Today is one of those holidays us California government employees get that nobody else does. Cesar Chavez Day, to honor a man who was the Martin Luther King, Jr., for migrant farmworkers.
A day off when nobody else has it off opens up a lot of possibilities. I got some things out of the way yesterday (laundry, planting the vegetable garden) so I could have this day free of obligations. As I said to the family, “It’s a day off. I want to be able to do whatever I want instead of having to do something.”
So, I started the day off with a short drive to the Cosumnes River Preserve. More than 50,000 acres of sloughs, rivers, creeks, bogs, trees, and wildlife, with trails winding through it all. It’s a nice piece of nature so close to home.
There are ducks. Lots of ducks.
The preserve is divided by a two lane country road. I spent an hour on the east side and realized that I was missing something there. There are lots of times when I drive around the countryside that I see white herons (aka great egrets). Something attracts me about them. They don’t wander the world in flocks. Or at least don’t appear to. It seems whenever I see one, that is all that I see. A lone bird in a meadow or along the edge of a river or creek.
I didn’t see any on the east side. I wandered over to the west side, where there were many more large pools of water filtering through the sloughs. Lots more ducks. And, then I saw him.
I spent some time watching him.
Guess what he’s doing there? Unfortunately, I didn’t get a picture of the capture, but I did get a picture of the aftermath.
Yep, the white heron was hunting a mouse. And here’s his smug look after he swallowed it. Whole.
What you ask has this to do with an omen.
Over two and a half years ago, a fellow writer had the following to say about what he had done that morning , “Spent the morning staring at the water on Mobile Bay and watching a Blue Heron fishing.” There was something about that image that lit something in me, a story about an old man living alone on the edge of bay, more happy with the company of a whooping crane than with the people who insist on crowding him, more happy being alone than being reminded of the wounds of his past. The Irrepairable Past is what developed from the idea. It’s half way done, but I haven’t touched it since last summer.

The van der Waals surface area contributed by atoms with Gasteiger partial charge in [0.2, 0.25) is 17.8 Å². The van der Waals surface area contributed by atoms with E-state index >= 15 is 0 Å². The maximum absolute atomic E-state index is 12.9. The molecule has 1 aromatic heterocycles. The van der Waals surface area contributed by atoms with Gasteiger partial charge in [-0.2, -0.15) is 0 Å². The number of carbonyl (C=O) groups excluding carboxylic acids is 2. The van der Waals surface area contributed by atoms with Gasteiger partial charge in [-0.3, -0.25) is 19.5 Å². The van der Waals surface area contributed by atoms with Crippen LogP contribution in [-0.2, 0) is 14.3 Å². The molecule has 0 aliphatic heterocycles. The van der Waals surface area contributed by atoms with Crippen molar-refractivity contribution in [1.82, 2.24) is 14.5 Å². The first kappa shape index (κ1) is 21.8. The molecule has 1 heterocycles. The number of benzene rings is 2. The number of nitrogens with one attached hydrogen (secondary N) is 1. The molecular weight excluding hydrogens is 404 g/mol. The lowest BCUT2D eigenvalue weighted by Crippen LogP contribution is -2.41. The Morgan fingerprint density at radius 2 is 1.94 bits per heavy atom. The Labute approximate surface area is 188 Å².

A couple of weeks ago I finished Northville Five & Dime. I was already to move back to The Irrepairable Past, a story where a whooping crane plays a small but critical role.
I looked out over the bay, calm now in advance of the evening’s approach. The sun burned at the horizon’s edge, an eerie half ball of fire sending ribbons of orange turning to red and purple through the cotton ball clouds dotting the sky above the water. Near the shore, a whooping crane herked and jerked as it sought its nightcap in the shallows. Bob, as I’ve come to call the crane, and I have an understanding. With the sun that rises and sets, and the breeze that comes in off the lake and the sound of the whippoorwills that announce the coming of night, Bob honors me with his presence. I have yet to figure out what I provide him in return.
Then beta readers started reading Northville and I got the idea that maybe there was more story to tell there. As a result, for the past 2+ weeks I’ve been paralyzed, torn by what to do. More Northville or a return to the shores of Sullivan Bay, where Bob awaits.
I’m choosing to look at this morning’s trip and the presence of the White Heron (yes, I know it’s not a whooping crane, but what I saw this morning was almost exactly what is in my mind’s eye when I imagine Bob herking and jerking in the shallows of Sullivan Bay) as an omen. The rest of the story in Northville will have to wait. It’s time to head back to Sullivan Bay. Henry Thornton’s tale needs to be told.